1949 Alfa Romeo 6C 2500 Super Sport
Iconic Auctioneers Ltd
1949 Alfa Romeo 6C 2500 Super Sport
Iconic Auctioneers Ltd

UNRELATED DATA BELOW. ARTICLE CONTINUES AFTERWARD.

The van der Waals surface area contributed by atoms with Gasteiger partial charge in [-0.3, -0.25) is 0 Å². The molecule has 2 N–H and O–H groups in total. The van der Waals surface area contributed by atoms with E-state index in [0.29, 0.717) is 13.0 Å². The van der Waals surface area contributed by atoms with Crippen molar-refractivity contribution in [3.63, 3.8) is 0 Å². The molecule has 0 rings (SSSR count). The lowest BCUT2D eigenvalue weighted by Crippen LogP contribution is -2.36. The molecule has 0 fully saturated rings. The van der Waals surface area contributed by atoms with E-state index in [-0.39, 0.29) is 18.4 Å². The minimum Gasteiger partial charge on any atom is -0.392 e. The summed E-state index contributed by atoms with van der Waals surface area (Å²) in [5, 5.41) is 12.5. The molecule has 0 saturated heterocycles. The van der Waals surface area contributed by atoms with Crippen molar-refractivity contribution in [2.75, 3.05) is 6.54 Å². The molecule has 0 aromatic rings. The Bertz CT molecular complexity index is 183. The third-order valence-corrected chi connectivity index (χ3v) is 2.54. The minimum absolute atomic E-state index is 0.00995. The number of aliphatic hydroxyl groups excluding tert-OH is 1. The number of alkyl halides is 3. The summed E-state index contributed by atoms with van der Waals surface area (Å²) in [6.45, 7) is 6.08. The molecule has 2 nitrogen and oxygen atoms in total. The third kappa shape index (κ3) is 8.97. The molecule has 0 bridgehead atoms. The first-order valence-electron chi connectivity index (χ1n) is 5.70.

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Its Portello factory devastated by wartime bombing, Alfa Romeo did not resume car production until 1946 with, inevitably, a pre-war carry-over, the 6C 2500 in a variety of new guises forming the basis of the Milanese marque's post-war recovery. Destined to be the last of the separate-chassis Alfas, the 2500 had debuted in 1939 and was a development of the preceding 2300. Styled in-house but strongly influenced by Touring, the five-seater Freccia d'Oro (Golden Arrow) sports saloon was built alongside coupe and cabriolet versions featuring bodies by the likes of Batista "Pinin" Farina, Touring and Ghia, plus a six/seven-seater Berlina on a longer wheelbase. The Alfa tradition of building driver's cars 'par excellence' was upheld by the 2500, for although the box-section chassis was no longer state-of-the-art, it boasted all-independent suspension, generously-sized brakes, fast-geared steering and an unusually slick, column-mounted gear change. The engine was, of course, the latest version of Alfa's race-developed double-overhead-camshaft 'six', its 2,443cc displacement having been arrived at by enlarging the bore of the 2300. Maximum power ranged from 90bhp in single-carburettor 'Sport' guise to 105bhp in the triple-carburettor Super Sport. Considerably lighter than the saloon, the latter could easily exceed 100mph. The short-wheelbase Super Sport chassis was manufactured until 1951, by which time 383 had been produced with most of these bespoke, hand-built cars being bodied as Superleggera coupes by Touring, whilst the remainder sported Cabriolet coachwork by Pinin Farina. The gorgeous 6C 2500SS on offer here is luxuriously clothed in two-seater cabriolet coachwork by Carrozzeria Pinin Farina. The late 1940s was a period of exceptional creativity for Pinin Farina, the 6C 2500 chassis, especially the Super Sport version, allowing the Italian maestro the freedom to experiment with new lines and design solutions. Indeed, a 6C 2500SS with similar coachwork to that of this car achieved a First Place award at the prestigious Villa d'Este Concours in 1949. Chassis number #915725 was finished by the factory on the 1st February 1949 and dispatched to SALEM in Paris on 4th July that same year. It was brought to England in January 1950 by its then-owner, Colette Lartigue (possibly of the French industrial family), and registered 'NMA 857'. Its third owner, William Hamill a maritime engineer from Scotland, acquired the Alfa in November 1955 and it remained within his family for a number of years, moving to the Midlands a little later. In 1970, the car was bought by Paul Mann, who carried out some refurbishment, including painting it white. He stored it in a warehouse in Birmingham's jewellery quarter for almost 30 years before selling it to its next owner in 2000 who returned it to Scotland. Prior to his ownership, it had not been taxed for the road since June 1967 when the Hamill family sold it. Although complete, the car required a complete restoration, which has been undertaken over a number of years. It was dismantled down to the chassis and the coachwork was stripped to bare metal, exposing Pininfarina's original blue paintwork in the process. The coachwork was found to be in excellent condition and required no repairs in preparation for repainting, which was carried out by Billy Johns at John R Weir in Inverness. All brightwork has either been re-plated or polished by Derby Plating and the interior re-trimmed in the original shade of red leather by Alex Watt & Sons of Perth. The brakes, suspension, cooling and fuel systems, including the mechanical fuel pump, have all been rebuilt, as have the Borrani wire wheels. All wiring has been replaced, with ancillaries and instruments overhauled where necessary. More recently, the engine has had a comprehensive rebuild at Jim Stokes Workshops, the leading UK specialists in 6C/8C engines, and the car has covered very few miles since its completion in 2009. Work undertaken by Jim Stokes included metal-stitched reinforcing of the cylinder block and replacing the head studs with longer ones to provide additional stiffening. New modified con-rods with shell bearings (instead of white metal) and new pistons have been fitted and the main bearings were re-metalled by Gosnay Engineering early on in the restoration process. The cylinder head has been rebuilt with new valves, seats and guides, tappet bases laser-welded and reground, tappet tops reground and DLC coated and the cams have been re-profiled. It was discovered that, because of the design of the oil pick-up from the sump, after a lengthy period of storage the oil pump would not collect enough oil to lubricate the bearings sufficiently so, to resolve this problem, JSW has fitted a 'pre-lube' system which ensures that correct oil pressure is achieved before the starter is engaged. A modern clutch assembly has been fitted also to aid driveability. Subsequently purchased by a significant collector in 2014, this special car has been stored and used very little since. To release its full potential, a recommissioning process may be required to reawaken this supremely elegant and glamorous cabriolet.